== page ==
Five Tips to Better Spelling in English

Phyl CampbellStarred Page By Phyl Campbell, 21st Sep 2013 | Follow this author | RSS Feed | Short URL http://nut.bz/4014u57c/
Posted in Wikinut>Guides>Languages

With the internet, blogging, and media connections, the written word is more important than ever. The words we use -- plus our mechanics and our grammar, -- are the first and sometimes the only impression that others have of us. Here are some tips for your typing to be top notch.

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Reading cannot ever be emphasized enough. It really doesn't matter what you read. I could teach an entire grammar and mechanics class using nothing but memes -- both pointing out the double meanings that bring the humor and pointing out the errors that make some memes funny for the wrong reasons.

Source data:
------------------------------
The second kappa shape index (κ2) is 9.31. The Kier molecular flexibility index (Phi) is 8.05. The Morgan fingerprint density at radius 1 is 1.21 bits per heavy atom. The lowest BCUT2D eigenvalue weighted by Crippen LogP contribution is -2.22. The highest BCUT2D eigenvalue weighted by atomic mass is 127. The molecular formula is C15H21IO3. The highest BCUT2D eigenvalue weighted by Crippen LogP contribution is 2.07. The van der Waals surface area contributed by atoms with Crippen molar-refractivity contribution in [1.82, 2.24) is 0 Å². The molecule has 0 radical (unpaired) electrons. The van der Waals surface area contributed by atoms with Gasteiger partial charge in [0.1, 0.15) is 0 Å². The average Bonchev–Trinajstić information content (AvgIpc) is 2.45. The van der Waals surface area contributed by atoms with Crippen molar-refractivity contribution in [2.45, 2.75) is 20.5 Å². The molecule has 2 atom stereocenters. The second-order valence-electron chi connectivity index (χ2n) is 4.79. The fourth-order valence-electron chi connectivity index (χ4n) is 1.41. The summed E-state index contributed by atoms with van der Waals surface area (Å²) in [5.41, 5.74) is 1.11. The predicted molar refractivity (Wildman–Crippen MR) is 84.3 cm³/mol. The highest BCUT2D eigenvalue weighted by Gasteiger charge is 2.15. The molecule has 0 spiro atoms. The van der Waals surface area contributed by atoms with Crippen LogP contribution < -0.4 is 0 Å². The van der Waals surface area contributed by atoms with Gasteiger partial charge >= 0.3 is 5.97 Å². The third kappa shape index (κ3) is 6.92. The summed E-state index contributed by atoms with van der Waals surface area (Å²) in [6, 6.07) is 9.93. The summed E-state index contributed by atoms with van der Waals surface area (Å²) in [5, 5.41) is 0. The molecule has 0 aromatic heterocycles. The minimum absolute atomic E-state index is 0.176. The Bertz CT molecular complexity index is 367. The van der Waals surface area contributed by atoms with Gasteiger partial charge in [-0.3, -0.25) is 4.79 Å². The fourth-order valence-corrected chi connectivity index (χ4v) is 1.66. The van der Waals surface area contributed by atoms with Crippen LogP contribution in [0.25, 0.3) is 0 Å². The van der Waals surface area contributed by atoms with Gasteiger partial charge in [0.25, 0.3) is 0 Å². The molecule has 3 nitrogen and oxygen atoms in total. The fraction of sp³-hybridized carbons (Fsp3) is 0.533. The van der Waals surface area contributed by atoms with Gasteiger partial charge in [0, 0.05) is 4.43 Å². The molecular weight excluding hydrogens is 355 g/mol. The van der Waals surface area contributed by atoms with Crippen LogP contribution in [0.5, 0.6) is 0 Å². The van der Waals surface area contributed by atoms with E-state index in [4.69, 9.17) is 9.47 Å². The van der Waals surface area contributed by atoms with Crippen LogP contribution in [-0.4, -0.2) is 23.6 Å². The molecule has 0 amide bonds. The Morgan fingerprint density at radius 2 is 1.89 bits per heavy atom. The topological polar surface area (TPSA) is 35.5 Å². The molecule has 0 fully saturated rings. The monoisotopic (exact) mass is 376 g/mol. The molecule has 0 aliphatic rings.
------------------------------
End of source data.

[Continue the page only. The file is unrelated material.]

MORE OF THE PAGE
Read what you like -- find what you like and read it. If you like comic books, read comic books. If you like mystery or drama, read that. If reading is difficult for you, look in the graphic novel section (normally found in "Teen" or "Young Adult / YA") of your local library.

Like any skill, improving reading skills takes time, but the effort will pay off forever.

Play Word Games

Whether your online friends are fanatics of Words With Friends, or you are an old-school person who prefers word searches, any word games will help you improve your spelling skills.

For example, a crossword puzzle will help you associate words in different ways. The crosswords in daily newspapers often also include current people or places that have been in the news. And if you are unsure of an answer, using the internet to help you out is not cheating -- it's a valuable learning tool. Just try to retain the information you searched once the crossword is finished.